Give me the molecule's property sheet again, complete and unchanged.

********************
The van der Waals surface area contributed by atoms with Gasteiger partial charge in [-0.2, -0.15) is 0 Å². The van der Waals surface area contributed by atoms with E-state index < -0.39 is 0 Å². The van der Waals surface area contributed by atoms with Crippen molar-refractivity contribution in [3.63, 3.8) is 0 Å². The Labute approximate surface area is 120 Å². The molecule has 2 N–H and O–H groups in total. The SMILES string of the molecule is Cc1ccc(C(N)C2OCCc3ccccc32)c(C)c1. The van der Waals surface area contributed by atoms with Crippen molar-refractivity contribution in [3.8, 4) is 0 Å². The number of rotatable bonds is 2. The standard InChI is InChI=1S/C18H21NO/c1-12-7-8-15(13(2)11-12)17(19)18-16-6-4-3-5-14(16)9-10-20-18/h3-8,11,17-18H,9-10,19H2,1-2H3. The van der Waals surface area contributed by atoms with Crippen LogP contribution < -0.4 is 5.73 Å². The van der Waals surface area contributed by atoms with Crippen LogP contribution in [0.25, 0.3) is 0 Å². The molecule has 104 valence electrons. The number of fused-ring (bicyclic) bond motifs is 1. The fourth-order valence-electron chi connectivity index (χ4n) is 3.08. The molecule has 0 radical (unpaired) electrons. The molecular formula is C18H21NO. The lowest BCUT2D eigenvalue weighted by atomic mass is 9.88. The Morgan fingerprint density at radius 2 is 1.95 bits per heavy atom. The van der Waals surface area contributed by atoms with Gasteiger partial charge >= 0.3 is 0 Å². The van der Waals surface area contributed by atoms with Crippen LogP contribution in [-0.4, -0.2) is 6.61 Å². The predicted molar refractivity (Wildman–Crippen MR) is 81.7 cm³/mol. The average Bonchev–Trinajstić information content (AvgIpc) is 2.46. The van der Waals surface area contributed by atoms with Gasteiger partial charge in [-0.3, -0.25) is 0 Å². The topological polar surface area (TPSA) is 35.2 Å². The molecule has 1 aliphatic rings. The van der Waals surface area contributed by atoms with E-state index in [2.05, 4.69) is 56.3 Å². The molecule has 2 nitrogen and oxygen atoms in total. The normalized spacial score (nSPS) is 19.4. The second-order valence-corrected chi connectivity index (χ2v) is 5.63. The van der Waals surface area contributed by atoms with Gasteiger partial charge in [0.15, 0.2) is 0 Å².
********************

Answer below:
The van der Waals surface area contributed by atoms with Gasteiger partial charge in [-0.2, -0.15) is 0 Å². The van der Waals surface area contributed by atoms with E-state index < -0.39 is 0 Å². The van der Waals surface area contributed by atoms with Crippen molar-refractivity contribution in [3.63, 3.8) is 0 Å². The Labute approximate surface area is 120 Å². The molecule has 2 N–H and O–H groups in total. The SMILES string of the molecule is Cc1ccc(C(N)C2OCCc3ccccc32)c(C)c1. The van der Waals surface area contributed by atoms with Crippen molar-refractivity contribution in [3.8, 4) is 0 Å². The number of rotatable bonds is 2. The standard InChI is InChI=1S/C18H21NO/c1-12-7-8-15(13(2)11-12)17(19)18-16-6-4-3-5-14(16)9-10-20-18/h3-8,11,17-18H,9-10,19H2,1-2H3. The van der Waals surface area contributed by atoms with Crippen LogP contribution < -0.4 is 5.73 Å². The van der Waals surface area contributed by atoms with Crippen LogP contribution in [0.25, 0.3) is 0 Å². The molecule has 104 valence electrons. The number of fused-ring (bicyclic) bond motifs is 1. The fourth-order valence-electron chi connectivity index (χ4n) is 3.08. The molecule has 0 radical (unpaired) electrons. The molecular formula is C18H21NO. The lowest BCUT2D eigenvalue weighted by atomic mass is 9.88. The Morgan fingerprint density at radius 2 is 1.95 bits per heavy atom. The van der Waals surface area contributed by atoms with Gasteiger partial charge >= 0.3 is 0 Å². The van der Waals surface area contributed by atoms with Crippen LogP contribution in [-0.4, -0.2) is 6.61 Å². The predicted molar refractivity (Wildman–Crippen MR) is 81.7 cm³/mol. The average Bonchev–Trinajstić information content (AvgIpc) is 2.46. The van der Waals surface area contributed by atoms with Gasteiger partial charge in [-0.3, -0.25) is 0 Å². The topological polar surface area (TPSA) is 35.2 Å². The molecule has 1 aliphatic rings. The van der Waals surface area contributed by atoms with E-state index in [2.05, 4.69) is 56.3 Å². The molecule has 2 nitrogen and oxygen atoms in total. The normalized spacial score (nSPS) is 19.4. The second-order valence-corrected chi connectivity index (χ2v) is 5.63. The van der Waals surface area contributed by atoms with Gasteiger partial charge in [0.15, 0.2) is 0 Å².